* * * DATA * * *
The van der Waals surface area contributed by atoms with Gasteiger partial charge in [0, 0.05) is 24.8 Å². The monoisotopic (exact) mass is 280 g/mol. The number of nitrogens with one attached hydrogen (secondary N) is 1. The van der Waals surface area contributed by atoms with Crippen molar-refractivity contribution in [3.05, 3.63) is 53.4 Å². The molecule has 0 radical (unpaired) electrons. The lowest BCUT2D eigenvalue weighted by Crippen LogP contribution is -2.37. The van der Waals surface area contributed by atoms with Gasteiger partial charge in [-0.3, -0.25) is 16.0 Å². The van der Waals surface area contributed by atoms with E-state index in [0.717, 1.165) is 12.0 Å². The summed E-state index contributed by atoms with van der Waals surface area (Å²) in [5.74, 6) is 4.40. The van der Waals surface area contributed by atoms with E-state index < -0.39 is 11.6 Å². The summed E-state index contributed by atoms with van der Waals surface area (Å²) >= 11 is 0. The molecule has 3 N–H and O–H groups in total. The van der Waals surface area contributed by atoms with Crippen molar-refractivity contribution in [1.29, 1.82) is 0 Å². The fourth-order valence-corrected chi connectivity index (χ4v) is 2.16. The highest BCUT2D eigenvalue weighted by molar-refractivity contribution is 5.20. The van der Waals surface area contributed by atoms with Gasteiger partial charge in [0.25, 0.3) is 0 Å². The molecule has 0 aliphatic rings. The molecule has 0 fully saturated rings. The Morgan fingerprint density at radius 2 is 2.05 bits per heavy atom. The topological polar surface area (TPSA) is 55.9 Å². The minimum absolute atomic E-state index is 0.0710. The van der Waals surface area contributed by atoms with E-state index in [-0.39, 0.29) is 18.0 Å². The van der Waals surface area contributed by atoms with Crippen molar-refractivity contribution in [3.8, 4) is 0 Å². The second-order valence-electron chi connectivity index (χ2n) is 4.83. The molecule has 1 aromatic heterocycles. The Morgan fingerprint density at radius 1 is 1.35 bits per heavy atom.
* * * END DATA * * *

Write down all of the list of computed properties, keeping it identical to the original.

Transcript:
The van der Waals surface area contributed by atoms with Gasteiger partial charge in [0, 0.05) is 24.8 Å². The monoisotopic (exact) mass is 280 g/mol. The number of nitrogens with one attached hydrogen (secondary N) is 1. The van der Waals surface area contributed by atoms with Crippen molar-refractivity contribution in [3.05, 3.63) is 53.4 Å². The molecule has 0 radical (unpaired) electrons. The lowest BCUT2D eigenvalue weighted by Crippen LogP contribution is -2.37. The van der Waals surface area contributed by atoms with Gasteiger partial charge in [-0.3, -0.25) is 16.0 Å². The van der Waals surface area contributed by atoms with E-state index in [0.717, 1.165) is 12.0 Å². The summed E-state index contributed by atoms with van der Waals surface area (Å²) in [5.74, 6) is 4.40. The van der Waals surface area contributed by atoms with E-state index < -0.39 is 11.6 Å². The summed E-state index contributed by atoms with van der Waals surface area (Å²) >= 11 is 0. The molecule has 3 N–H and O–H groups in total. The van der Waals surface area contributed by atoms with Crippen molar-refractivity contribution in [1.29, 1.82) is 0 Å². The fourth-order valence-corrected chi connectivity index (χ4v) is 2.16. The highest BCUT2D eigenvalue weighted by molar-refractivity contribution is 5.20. The van der Waals surface area contributed by atoms with Gasteiger partial charge in [0.25, 0.3) is 0 Å². The molecule has 0 aliphatic rings. The molecule has 0 fully saturated rings. The Morgan fingerprint density at radius 2 is 2.05 bits per heavy atom. The topological polar surface area (TPSA) is 55.9 Å². The minimum absolute atomic E-state index is 0.0710. The van der Waals surface area contributed by atoms with E-state index in [-0.39, 0.29) is 18.0 Å². The van der Waals surface area contributed by atoms with Crippen molar-refractivity contribution in [3.8, 4) is 0 Å². The second-order valence-electron chi connectivity index (χ2n) is 4.83. The molecule has 1 aromatic heterocycles. The Morgan fingerprint density at radius 1 is 1.35 bits per heavy atom.